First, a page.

Cycling Photography: Specialized Racing Bike Shoot

For this product photography class Karl photographs a Specialized time-trial racing bicycle to demonstrate how to light and photograph complex products that have multiple different textures and small important details.

Throughout this step-by-step shoot, Karl explains the concept for the shot, his composition decisions, background choice and techniques for controlling the lighting. As he gradually builds the lighting setup, you’ll learn techniques for lighting matte products, how to reduce flare, and see exactly how important the position of the light is.

This detailed class covers multiple techniques that could be applied to numerous different products and clearly demonstrates the value of methodical work practice and deliberate problem-solving.

Class objectives:

  • Professional techniques for how to photograph a bicycle
  • How to secure objects for a product shoot
  • Lighting techniques for matte products
  • How to avoid flare
  • How to create rim lighting for products
  • The importance of lighting position

If you have any questions about this class, please post in the comment section below.


This shoot was one that I really enjoyed, but it wasn’t without its challenges. If you only see the final setup, the shoot itself may seem quite complex, but in actual fact it wasn’t as complicated as it looks. This is because, by working methodically, I could solve problems one by one to get the final image.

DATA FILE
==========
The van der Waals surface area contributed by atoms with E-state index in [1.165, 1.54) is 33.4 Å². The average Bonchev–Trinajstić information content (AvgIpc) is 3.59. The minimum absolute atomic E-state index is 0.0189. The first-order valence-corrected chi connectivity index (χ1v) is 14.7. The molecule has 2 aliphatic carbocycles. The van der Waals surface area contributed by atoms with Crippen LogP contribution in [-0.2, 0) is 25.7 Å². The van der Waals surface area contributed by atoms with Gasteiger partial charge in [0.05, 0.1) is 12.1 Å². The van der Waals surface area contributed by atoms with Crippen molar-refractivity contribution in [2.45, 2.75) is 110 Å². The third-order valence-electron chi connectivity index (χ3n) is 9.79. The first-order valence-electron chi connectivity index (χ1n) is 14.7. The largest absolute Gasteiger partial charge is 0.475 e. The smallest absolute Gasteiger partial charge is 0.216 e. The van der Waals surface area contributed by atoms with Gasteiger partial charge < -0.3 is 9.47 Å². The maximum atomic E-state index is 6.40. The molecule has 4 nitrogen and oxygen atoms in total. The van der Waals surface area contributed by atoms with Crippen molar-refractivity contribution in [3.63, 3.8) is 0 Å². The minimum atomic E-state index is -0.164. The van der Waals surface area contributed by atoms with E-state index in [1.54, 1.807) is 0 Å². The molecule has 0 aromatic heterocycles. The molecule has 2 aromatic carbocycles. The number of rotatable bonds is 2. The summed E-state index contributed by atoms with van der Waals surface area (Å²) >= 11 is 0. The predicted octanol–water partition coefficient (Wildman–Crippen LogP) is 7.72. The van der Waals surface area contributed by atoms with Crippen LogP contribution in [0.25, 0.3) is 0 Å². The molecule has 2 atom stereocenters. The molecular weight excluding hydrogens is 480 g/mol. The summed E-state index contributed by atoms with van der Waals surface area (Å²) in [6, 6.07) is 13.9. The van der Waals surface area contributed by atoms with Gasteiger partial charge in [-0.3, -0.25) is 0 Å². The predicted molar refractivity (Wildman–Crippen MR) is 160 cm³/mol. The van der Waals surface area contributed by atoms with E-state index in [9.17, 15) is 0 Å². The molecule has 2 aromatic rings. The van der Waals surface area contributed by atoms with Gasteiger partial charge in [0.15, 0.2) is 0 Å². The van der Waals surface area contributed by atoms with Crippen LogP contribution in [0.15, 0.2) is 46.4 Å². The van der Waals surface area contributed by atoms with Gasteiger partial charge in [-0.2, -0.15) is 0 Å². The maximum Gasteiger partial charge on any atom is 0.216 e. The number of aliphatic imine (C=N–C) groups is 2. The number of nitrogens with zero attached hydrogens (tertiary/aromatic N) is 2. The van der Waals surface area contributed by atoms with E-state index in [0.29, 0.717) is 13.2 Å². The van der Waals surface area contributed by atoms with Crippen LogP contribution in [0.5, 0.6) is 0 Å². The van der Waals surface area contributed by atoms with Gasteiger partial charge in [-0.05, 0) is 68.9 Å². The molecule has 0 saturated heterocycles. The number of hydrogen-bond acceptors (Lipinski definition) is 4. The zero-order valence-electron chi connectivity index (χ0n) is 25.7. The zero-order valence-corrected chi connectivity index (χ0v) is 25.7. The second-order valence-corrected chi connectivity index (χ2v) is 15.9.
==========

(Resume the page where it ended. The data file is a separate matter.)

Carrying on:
The first problem to solve was securing the bicycle. It needed to be in a fixed position to avoid any movement during the shoot. You can see exactly how we did this in the video.

Bicycle fixed in position for product shoot

The bicycle was fixed in position to ensure it did not move during the shoot.

With the bicycle in position, the next step was to start building up the lighting. Starting with an overhead softbox, I continued to add to my lighting, enhancing the rim lighting on the frame and adding small pockets of light to other key areas.

Lighting setup for bicycle product shoot

Lighting the product included techniques such as rim lighting and small controlled pockets of light.

As I started to balance the multiple lights one of the challenges I had to overcome was flare. The position of my lights meant I was getting flare, which was causing the image to appear dull and low-contrast. Once this was solved, it was a case of balancing the lights to achieve the mood I wanted.